Campus News

April 18, 2012
Scientists at the UCSF-affiliated Gladstone Institutes announced a research breakthrough in mice that one day may help doctors restore hearts damaged by heart attacks — by converting scar-forming cardiac cells into beating heart muscle.
May 06, 2011
Three UCSF scientists have received grants from the California Institute for Regenerative Medicine to advance their investigations of treatment strategies for degenerative muscle diseases, such as muscular dystrophy, and heart disease, and to determine why human embryonic stem cells are susceptible to forming tumors.
February 09, 2011
UCSF celebrates the opening of an architecturally unique stem cell building, a milestone in the history of UCSF’s pioneering stem cell research program, one of the largest and most comprehensive of its kind in the United States.
January 31, 2011
Ray and Dagmar Dolby this week donated $20 million to the University of California, San Francisco to provide funding for a stem cell building on the Parnassus campus.
January 18, 2011
UCSF researchers have tackled a decade-long scientific conundrum, and their discovery is expected to lead to significant advances in using stem cells to treat genetic diseases before birth.
December 16, 2010
UCSF researchers have shown for the first time that the human fetal immune system arises from an entirely different source than the adult immune system, and is more likely to tolerate than fight foreign substances in its environment.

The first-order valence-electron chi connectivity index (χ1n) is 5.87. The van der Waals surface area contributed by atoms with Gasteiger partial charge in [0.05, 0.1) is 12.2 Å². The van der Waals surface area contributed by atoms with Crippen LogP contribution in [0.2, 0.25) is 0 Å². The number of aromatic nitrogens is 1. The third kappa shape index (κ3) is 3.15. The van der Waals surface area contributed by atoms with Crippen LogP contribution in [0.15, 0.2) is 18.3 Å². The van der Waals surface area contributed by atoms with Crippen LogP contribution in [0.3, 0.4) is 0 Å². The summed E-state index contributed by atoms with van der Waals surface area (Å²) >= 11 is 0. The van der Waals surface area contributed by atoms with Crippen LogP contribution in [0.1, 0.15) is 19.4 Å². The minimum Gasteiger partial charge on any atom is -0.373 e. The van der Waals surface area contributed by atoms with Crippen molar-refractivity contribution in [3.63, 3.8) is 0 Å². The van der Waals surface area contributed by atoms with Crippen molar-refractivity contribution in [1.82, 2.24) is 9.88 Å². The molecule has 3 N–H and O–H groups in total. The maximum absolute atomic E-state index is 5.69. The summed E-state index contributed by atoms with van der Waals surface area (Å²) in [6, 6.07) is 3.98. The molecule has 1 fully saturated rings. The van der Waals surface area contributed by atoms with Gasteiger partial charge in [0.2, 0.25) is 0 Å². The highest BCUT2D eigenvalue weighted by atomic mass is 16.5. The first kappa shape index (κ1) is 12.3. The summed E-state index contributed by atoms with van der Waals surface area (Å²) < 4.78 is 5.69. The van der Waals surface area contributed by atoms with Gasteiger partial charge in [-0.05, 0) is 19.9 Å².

December 14, 2010
For patients with glioma, the most common primary brain tumor, new findings may explain why current therapies fail to eradicate the cancer. A UCSF-led team of scientists has identified for the first time that progenitor rather than neural stem cells underly a type of glioma called oligodendroglioma.
November 17, 2010
Scientists are reporting the first direct evidence that a subtle change in the physical properties of a tissue can affect its function.
October 22, 2010
UCSF scientists have received two grants from the California Institute for Regenerative Medicine to refine their human embryonic stem cell-based strategies for treating neurological diseases and liver failure.
September 24, 2010
The U.S. Department of Justice declined to consent to the University of California’s motion to intervene in Sherley v. Sebelius, the case regarding federal funding for human embryonic stem cell (hESC) research, on which UC had made a motion to the U.S. Federal Court of Appeals on Sept. 20.

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